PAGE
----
Cotton prices edged down steadily in September, falling to their lowest level in six months.
According to data from the U.S. Department of Agriculture (USDA), the seven-market U.S. average cotton spot price declined by more than $0.04 per pound between Aug. 29 and Oct. 2, dropping 2.4% to $0.5846.
Several factors contributed to the decline. For one, the USDA made a slight upward revision to its U.S. crop forecast for 2015/2016, which was expected by many in the trade after a sharp cut in the estimate last month.
The devaluation of the Chinese currency in August and weak demand for Chinese cotton reserves also put downward pressure on prices. Only 6 percent of the 1 million tons offered for sale in the Chinese auction this summer were purchased.
Current USDA estimates put 2015/2016 global cotton production at 108.7 million bales, down from 118.9 million in the prior year. This includes a drop in Chinese production of 4 million bales. Global mill-use is estimated to increase from 111.5 million bales to 113.4 million bales, with most of the increase in demand coming from India. The ending stock estimate for the current season is now 106.3 million, a drop from 2014/2015’s 110.9 bales, but a 1 million bale increase over last month’s estimate.
Although the decline in prices could stimulate demand for cotton fiber, continued economic weakness in China and other key markets will most likely temper that demand.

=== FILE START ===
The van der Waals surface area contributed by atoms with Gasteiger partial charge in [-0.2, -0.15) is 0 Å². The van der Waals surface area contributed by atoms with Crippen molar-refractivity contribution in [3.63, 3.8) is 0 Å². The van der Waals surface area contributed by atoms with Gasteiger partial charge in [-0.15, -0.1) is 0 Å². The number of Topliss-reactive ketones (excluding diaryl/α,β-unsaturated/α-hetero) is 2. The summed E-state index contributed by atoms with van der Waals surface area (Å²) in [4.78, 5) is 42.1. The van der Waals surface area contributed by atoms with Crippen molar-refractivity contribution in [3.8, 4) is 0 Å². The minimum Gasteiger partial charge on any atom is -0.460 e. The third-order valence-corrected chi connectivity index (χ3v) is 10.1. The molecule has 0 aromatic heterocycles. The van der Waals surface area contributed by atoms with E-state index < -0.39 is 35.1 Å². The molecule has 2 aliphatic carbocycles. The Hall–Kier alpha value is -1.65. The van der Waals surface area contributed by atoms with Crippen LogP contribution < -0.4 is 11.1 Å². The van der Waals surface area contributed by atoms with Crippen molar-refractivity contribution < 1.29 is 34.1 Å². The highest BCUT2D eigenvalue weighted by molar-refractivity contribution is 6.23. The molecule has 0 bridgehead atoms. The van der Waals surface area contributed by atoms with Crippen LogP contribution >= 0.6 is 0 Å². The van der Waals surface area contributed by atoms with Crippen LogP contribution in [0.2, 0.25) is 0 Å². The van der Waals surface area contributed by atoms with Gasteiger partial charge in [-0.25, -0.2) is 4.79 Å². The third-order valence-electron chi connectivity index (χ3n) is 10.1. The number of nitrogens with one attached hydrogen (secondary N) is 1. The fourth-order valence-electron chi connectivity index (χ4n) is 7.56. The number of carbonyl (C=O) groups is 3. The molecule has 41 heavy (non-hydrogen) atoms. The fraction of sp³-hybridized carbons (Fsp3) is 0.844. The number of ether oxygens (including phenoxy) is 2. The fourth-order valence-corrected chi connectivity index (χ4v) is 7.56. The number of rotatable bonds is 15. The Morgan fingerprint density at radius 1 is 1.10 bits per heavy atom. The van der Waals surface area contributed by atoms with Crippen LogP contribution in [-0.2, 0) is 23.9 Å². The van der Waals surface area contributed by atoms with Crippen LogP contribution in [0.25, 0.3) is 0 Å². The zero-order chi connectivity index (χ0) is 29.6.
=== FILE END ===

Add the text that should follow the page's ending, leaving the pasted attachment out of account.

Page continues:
A look at how companies that failed to react and adapt to changing times have allowed new brands that are better tapped into the zeitgeist to steal share.Read more
Print PDFPrint PDFWhen times are tough, companies are more willing to test new ideas and Target, Warby Parker and Amazon are pushing the boundaries of traditional retail. Target gets in bed with Casper After failed attempts at an acquisition, Target has instead invested in Casper...Read more
J.Crew has been shifting in its seat trying to adjust to a new normal of shrinking sales and growing debt, but nothing has quite yet paid off, so the company is cutting its prices.Read more
It’s official. Coach, Inc. is snapping up shares of handbag brand Kate Spade.Read more
This week, consumers called for better children's apparel, retailers turned internally to remedy their financial woes and apparel incubators improved China's manufacturing sector.Read more
Whether and how much consumers care about sustainability may be an ongoing question the industry wants an answer for, but one thing that’s clear is that though some consumers do care, sustainability isn’t the first thing they think of.Read more
Gymboree tapped former Tilly's executive Daniel Griesemer as its new CEO, JC Penney appointed Marci Grebstein as its new EVP and Wolford creative director Grit Seymour is leaving the company.Read more